Tag: On Implication

Tell Me A (Very Short) Story

Black and white image of a woman with writing in black ink on her back

Skin Writing II by Matou Malin

Welcome to the second installment of my pre-Eroticon, I-Had-More-Material-Than-Will-Fit-In-The-Session series. This one is on flash fiction and plot. Or, more, specifically, does flash fiction need to have a plot?

Opinions vary (sometimes violently), but my answer to this question is yes. And no. Flash is a wily thing.

Before I can dig into my non-response properly, it’s important to look at what, exactly, “plot” means.

Generally speaking, plot is defined as a story’s rising and falling action, or what’s typically called a narrative arc. Implicit in that understanding is the assumption that a traditional narrative arc is one of a story’s baseline requirements. In other words, it needs to have a beginning, a middle and an end. If it doesn’t, it’s something else—a vignette, a scene, a prose poem, but not a “proper story”.

So, given all that, what’s the difference between flash fiction, (which often doesn’t contain a clean narrative arc), and, say, a prose poem?

It’s a thin line, but the difference is in the fact that fiction, unlike poetry, is an inherently temporal form – it’s rooted in a particular time and place. By contrast, a prose poem is, essentially, an observation, which means that, as prescient as the observation might be, it has a universal quality that prevents it from anchoring itself to a specific, temporal space.

Stories, unlike prose poems, are populated by characters with needs and motivations, and those characters need to exist somewhere. That somewhere (even if it’s just an empty room in an unknown year) implies physical existence, the passage of time and changes in circumstance. Stories have characters and characters have needs, which means that something will change, or fail to in a meaningful way. That process is dynamic, and the dynamic movement from point A to point B is what forms a narrative.

This tinkers with the traditional notion of plot, but less so than you’d think. It doesn’t matter if the change happens on the grand scale or unfolds quietly in a single page. What matters is that the change is rooted in a character’s longing. It can be as broad as trying to save the world, or as subtle wanting to get out of bed and not being able to. If there’s need there’s change and that naturally forms plot.

And, in the end, that’s all plot really is—a character pursuing a need. Or, to put it more dramatically, plot is the portrait of a character’s desire—how they pursue it, how it’s  thwarted, and how (or if) it’s resolved. That resolution of a desire usually comes in the form of an epiphany—a realization that signals a pivot in the character’s outlook or circumstance. That pivot is the change that represents movement through a set of temporal circumstances, i.e.: the plot.

The journey from challenge to resolution has acres of room to breathe in novels. It has the opposite in flash fiction. But just because a character’s longing can’t unfold in epic or obvious ways doesn’t mean it’s not there.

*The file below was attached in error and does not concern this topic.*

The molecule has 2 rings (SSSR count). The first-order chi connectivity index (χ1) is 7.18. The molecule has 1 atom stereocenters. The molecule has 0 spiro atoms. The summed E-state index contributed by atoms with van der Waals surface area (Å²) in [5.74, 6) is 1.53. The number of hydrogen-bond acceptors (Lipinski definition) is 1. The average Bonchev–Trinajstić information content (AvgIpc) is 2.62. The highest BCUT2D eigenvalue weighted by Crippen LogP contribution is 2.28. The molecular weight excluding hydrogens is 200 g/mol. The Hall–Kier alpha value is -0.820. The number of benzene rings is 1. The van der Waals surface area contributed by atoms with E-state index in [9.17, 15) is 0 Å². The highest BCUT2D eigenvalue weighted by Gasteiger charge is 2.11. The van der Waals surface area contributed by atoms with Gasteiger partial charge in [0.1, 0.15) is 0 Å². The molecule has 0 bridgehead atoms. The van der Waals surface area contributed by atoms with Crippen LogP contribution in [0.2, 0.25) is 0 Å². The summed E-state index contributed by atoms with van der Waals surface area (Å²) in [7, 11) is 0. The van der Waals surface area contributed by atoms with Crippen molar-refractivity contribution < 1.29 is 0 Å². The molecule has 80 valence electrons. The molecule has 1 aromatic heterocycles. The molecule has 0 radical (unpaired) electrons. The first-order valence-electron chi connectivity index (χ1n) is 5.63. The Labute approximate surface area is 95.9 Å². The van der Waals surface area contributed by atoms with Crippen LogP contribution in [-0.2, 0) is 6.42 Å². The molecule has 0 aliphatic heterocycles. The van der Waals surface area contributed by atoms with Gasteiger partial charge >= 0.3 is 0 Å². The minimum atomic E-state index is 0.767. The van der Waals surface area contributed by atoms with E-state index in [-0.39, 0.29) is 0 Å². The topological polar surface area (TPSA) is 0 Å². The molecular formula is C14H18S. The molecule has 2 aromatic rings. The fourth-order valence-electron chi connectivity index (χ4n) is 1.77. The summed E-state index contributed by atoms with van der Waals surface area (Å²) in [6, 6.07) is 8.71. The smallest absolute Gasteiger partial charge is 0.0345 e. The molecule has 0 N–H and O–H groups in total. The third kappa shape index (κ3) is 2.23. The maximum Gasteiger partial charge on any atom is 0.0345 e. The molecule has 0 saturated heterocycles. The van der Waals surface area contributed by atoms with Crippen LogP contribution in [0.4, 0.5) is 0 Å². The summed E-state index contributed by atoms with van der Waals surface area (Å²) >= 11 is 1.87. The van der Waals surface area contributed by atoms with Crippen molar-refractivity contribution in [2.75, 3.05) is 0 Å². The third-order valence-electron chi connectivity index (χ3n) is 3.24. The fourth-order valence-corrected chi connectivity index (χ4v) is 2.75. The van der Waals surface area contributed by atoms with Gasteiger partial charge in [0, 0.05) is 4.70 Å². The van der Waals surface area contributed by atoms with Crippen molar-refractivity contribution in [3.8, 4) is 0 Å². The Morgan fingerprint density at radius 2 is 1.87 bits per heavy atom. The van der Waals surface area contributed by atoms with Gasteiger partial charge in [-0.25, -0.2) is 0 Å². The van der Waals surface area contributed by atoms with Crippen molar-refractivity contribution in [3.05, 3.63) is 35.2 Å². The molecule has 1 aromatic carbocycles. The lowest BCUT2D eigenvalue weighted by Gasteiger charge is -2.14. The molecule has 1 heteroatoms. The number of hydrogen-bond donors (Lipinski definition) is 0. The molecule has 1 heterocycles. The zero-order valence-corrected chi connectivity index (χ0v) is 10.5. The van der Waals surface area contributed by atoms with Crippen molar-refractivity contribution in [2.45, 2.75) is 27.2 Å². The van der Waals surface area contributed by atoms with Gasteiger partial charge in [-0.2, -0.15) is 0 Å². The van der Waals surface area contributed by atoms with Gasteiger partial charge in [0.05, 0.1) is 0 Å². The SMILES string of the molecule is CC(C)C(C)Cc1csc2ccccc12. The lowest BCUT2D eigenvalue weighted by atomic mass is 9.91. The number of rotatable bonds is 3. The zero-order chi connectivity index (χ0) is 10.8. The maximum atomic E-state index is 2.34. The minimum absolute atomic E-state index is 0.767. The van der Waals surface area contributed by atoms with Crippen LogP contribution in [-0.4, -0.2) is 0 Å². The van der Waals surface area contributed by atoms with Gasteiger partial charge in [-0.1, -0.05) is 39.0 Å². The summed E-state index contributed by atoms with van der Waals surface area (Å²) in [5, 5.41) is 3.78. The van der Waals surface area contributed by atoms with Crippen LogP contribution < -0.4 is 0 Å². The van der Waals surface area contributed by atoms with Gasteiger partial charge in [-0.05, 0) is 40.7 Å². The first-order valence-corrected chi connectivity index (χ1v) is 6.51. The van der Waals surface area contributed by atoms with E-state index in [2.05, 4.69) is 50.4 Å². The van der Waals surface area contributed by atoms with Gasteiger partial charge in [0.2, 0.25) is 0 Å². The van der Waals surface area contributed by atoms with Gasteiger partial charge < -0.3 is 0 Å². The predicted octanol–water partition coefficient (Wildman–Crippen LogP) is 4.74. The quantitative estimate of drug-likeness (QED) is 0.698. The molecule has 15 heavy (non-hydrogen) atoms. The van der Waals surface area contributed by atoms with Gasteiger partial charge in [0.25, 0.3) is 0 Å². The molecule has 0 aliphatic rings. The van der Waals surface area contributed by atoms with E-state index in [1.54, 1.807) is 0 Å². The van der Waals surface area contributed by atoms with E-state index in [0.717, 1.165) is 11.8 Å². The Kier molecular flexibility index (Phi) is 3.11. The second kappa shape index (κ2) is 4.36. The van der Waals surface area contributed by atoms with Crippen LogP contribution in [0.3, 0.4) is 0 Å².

While the brevity required in short, short fiction doesn’t often allow for a “fully developed plot”, flash fiction has the luxury of taking a microscope to the thwarted desires and revelations that drive traditional narrative forms. Flash fiction may appear to be inherently “plotless”, but if there is a character at the heart of it, and that character has a need, then that story has the DNA of plot and can, quite comfortably, be considered proper fiction.

Now, I’m going to be wild and crazy and say something that a lot of people would disagree with. I don’t think flash fiction has to have a plot, even in DNA form. That said, it also can’t just shuffle around without a point or purpose.

Monologues, vignettes, scenes and sketches, like prose poetry, are driven (generally speaking) by the universal observations I mentioned earlier. While some would disagree with my taking an inclusive view, I believe that these are also legitimate forms of storytelling because they achieve through observation what plot does through desire and conflict—they reflect an essential human truth or condition.

When you strip it down, that’s what fiction is, regardless of length. It’s a made-up story that reflects an essential human truth. That’s why characters in flash fiction are more important than a beginning, middle and end. The truth can be anything from desperately wanting to fuck your ex, to grieving the loss of a child. Whether it happens through observation, or the temporally specific plot movements, fiction reflects what it is to be a person in the world. Whether it’s a novel or a paragraph, that’s what fiction does.

So, does flash fiction need a plot?

It would be more useful to ask if flash fiction can accommodate a plot, and the answer to that is yes. But flash can also accommodate breathless observation, devastating reflection and humanity in all of it glorious, filthy complexity, and, in the end, they serve the same function as plot.

We are humans, and humans are driven by desire. Whether that desire is for a glass of water or the golden fleece, longing, wanting and needing are fundamental human conditions. As long as a story taps into what it is to be fundamentally human, it’s storytelling and it’s powerful, regardless of length.